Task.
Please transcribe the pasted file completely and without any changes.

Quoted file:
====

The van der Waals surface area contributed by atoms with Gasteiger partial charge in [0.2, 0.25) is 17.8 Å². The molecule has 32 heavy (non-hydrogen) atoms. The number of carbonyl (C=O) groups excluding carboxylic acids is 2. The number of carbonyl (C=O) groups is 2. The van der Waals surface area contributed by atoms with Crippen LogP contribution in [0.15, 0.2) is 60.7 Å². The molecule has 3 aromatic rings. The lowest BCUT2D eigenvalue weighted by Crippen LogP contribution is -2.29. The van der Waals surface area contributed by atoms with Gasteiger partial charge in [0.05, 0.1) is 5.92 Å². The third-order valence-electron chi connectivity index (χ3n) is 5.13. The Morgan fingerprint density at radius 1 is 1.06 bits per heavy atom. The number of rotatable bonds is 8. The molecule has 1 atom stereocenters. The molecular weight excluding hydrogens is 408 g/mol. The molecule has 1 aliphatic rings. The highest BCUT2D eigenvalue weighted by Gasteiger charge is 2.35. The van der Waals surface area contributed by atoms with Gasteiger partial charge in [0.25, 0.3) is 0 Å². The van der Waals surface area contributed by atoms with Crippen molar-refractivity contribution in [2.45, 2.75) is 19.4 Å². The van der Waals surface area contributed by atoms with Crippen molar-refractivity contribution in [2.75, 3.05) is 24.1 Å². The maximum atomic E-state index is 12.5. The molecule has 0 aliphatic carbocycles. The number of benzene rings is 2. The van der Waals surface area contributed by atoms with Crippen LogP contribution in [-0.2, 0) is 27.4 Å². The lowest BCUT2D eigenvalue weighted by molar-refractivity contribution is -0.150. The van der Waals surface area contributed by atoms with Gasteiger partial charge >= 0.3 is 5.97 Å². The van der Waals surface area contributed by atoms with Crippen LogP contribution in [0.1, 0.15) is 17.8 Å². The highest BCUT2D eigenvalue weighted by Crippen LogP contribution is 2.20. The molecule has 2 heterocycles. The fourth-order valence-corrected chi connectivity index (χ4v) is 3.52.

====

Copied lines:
The van der Waals surface area contributed by atoms with Gasteiger partial charge in [0.2, 0.25) is 17.8 Å². The molecule has 32 heavy (non-hydrogen) atoms. The number of carbonyl (C=O) groups excluding carboxylic acids is 2. The number of carbonyl (C=O) groups is 2. The van der Waals surface area contributed by atoms with Crippen LogP contribution in [0.15, 0.2) is 60.7 Å². The molecule has 3 aromatic rings. The lowest BCUT2D eigenvalue weighted by Crippen LogP contribution is -2.29. The van der Waals surface area contributed by atoms with Gasteiger partial charge in [0.05, 0.1) is 5.92 Å². The third-order valence-electron chi connectivity index (χ3n) is 5.13. The Morgan fingerprint density at radius 1 is 1.06 bits per heavy atom. The number of rotatable bonds is 8. The molecule has 1 atom stereocenters. The molecular weight excluding hydrogens is 408 g/mol. The molecule has 1 aliphatic rings. The highest BCUT2D eigenvalue weighted by Gasteiger charge is 2.35. The van der Waals surface area contributed by atoms with Gasteiger partial charge in [0.25, 0.3) is 0 Å². The van der Waals surface area contributed by atoms with Crippen molar-refractivity contribution in [2.45, 2.75) is 19.4 Å². The van der Waals surface area contributed by atoms with Crippen molar-refractivity contribution in [2.75, 3.05) is 24.1 Å². The maximum atomic E-state index is 12.5. The molecule has 0 aliphatic carbocycles. The number of benzene rings is 2. The van der Waals surface area contributed by atoms with Crippen LogP contribution in [-0.2, 0) is 27.4 Å². The lowest BCUT2D eigenvalue weighted by molar-refractivity contribution is -0.150. The van der Waals surface area contributed by atoms with Gasteiger partial charge >= 0.3 is 5.97 Å². The van der Waals surface area contributed by atoms with Crippen LogP contribution in [0.1, 0.15) is 17.8 Å². The highest BCUT2D eigenvalue weighted by Crippen LogP contribution is 2.20. The molecule has 2 heterocycles. The fourth-order valence-corrected chi connectivity index (χ4v) is 3.52.